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This article is about the television series. For the Tiny Toon Adventures episode of the same name, see Animaniacs! (Tiny Toons episode).

Template:Infobox television

Steven Spielberg Presents Animaniacs was a popular animated TV cartoon series, distributed by Warner Bros., and produced by Amblin Entertainment. The cartoon, usually referred to by the shorter title Animaniacs, first aired on FOX from 1993 until 1995; the show appeared on The WB as part of its "Kids' WB" afternoon programming block from 1995 to 1998. Like many other animated series, it has continued to appear on television through syndication long after its original airdate.

Animaniacs was the second animated series produced by the collaboration of Steven Spielberg and Warner Bros. Animation during the animation renaissance of the 1990s. The studio's first series, Tiny Toon Adventures, had proved to be a big hit among younger viewing audiences, and it had attracted a sizable number of adult viewers as well. Tiny Toon Adventures had drawn heavily from the classic Termite Terrace cartoons of old for inspiration, as well as plots and characterization. The modern Warner Bros. writers and animators used the experience gained from the previous series to create brand new animated characters that were cast in the mold of Tex Avery's and Bob Clampett's creations, but were not slavish imitations.

The show itself was a variety show, with many short skits featuring a large cast of unique characters. Each episode was traditionally composed of three short mini-episodes, each starring a different set of characters.

The Warner Brothers (and the Warner Sister)

This show focused around the adventures, or more accurately, misadventures of the Warner Bros. (Yakko and Wakko Warner) and the Warner Sister (Dot), who claim to be the stars of some of the early Warner Bros. animated cartoons, which were so crazy that the studio execs locked them away in the water tower at Warner Bros. Studios in Burbank, California. This description of the Warners is a tongue-in-cheek homage to Bosko, Warner Bros.' first cartoon character, whose cartoons were not highly regarded by many people.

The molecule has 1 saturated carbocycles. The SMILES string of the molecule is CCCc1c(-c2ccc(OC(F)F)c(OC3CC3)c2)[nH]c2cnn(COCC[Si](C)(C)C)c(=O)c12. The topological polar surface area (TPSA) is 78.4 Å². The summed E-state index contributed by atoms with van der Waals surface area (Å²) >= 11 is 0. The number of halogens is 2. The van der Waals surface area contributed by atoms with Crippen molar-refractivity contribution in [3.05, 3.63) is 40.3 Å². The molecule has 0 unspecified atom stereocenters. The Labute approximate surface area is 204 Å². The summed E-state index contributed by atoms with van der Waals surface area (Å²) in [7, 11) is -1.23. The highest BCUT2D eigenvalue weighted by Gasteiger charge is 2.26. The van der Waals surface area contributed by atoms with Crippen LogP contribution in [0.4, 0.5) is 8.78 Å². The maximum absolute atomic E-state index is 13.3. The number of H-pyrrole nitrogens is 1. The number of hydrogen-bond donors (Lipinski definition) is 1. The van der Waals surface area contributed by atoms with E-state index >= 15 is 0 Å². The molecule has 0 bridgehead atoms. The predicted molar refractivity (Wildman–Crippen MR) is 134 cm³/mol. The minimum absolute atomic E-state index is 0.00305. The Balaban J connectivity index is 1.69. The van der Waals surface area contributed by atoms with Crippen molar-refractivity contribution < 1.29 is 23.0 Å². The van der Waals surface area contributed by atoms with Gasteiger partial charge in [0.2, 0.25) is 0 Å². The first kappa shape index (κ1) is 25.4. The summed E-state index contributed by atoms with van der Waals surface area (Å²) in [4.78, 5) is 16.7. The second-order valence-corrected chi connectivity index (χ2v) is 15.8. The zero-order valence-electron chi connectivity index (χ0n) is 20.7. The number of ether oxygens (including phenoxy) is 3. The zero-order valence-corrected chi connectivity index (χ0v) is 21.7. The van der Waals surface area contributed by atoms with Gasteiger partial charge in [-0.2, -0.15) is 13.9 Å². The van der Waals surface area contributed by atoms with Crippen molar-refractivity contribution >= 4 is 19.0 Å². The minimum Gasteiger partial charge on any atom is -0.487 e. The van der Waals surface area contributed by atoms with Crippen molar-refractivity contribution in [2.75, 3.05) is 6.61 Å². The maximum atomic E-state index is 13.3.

The red-nosed Warner siblings bear a striking resemblance to the portrayals of Bosko and his girlfriend Honey (who look remarkably like Dot and Yakko) in a 1990 episode of Tiny Toon Adventures entitled Fields of Honey, also created by Steven Spielberg. Afraid that the portrayals of Bosko and Honey might be deemed controversial, they were changed to anthropomorphic doglike characters, and that episode served as the "bridge" between Tiny Toon Adventures and Animaniacs.

Originally, the Warners were intended to be ducks, but producer Tom Ruegger realized they'd been done to death by Disney (see DuckTales), so he made them indeterminate children. He also modeled their personalities a bit after his three sons (who all did voices on the series at one time or another).

Animaniacs characters

Animaniacs introduced a number of recurring characters, including:

  • Yakko, Wakko, and Dot - the "Warner Brothers" (and the Warner Sister), voiced by Rob Paulsen, Jess Harnell, and Tress MacNeille. Yakko (the oldest) is a fast-talking smart aleck, Wakko (the middle child) has a huge appetite and a gaggy bag filled with tricks, and Dot (the youngest) is cute and sassy.
  • Dr. Otto Scratchansniff - the Austrian-accented studio psychiatrist, voiced by Rob Paulsen, who attempts to force the Warners to be less "zany"
  • Thaddeus Plotz - the height-impaired CEO of the Warner Bros. Studios cartoon enterprise, voiced by Frank Welker
  • Hello Nurse - the studio nurse, voiced by Tress MacNeille, over whom Yakko and Wakko continually fawn
  • Ralph - a dim-witted Warners Studio security guard charged with recapturing the Warners and confining them to the water tower
  • Pinky and the Brain - an imbecilic white mouse and his genius companion, voiced by Rob Paulsen and Maurice LaMarche
  • Slappy Squirrel - an aging cartoon star voiced by Sherri Stoner
  • Skippy Squirrel - Slappy's young nephew, voiced by Nathan Ruegger, whose chipper personality is the polar opposite of his aunt's.
  • Goodfeathers - a trio of cartoon pigeons— Bobby, Squit and Pest, voiced by Maurice LaMarche, John Mariano and Chick Vennera — spoofing characters from the movie Goodfellas
  • Rita and Runt - a singing cat (voiced by Bernadette Peters) and a loyal but stupid dog (voiced by Frank Welker)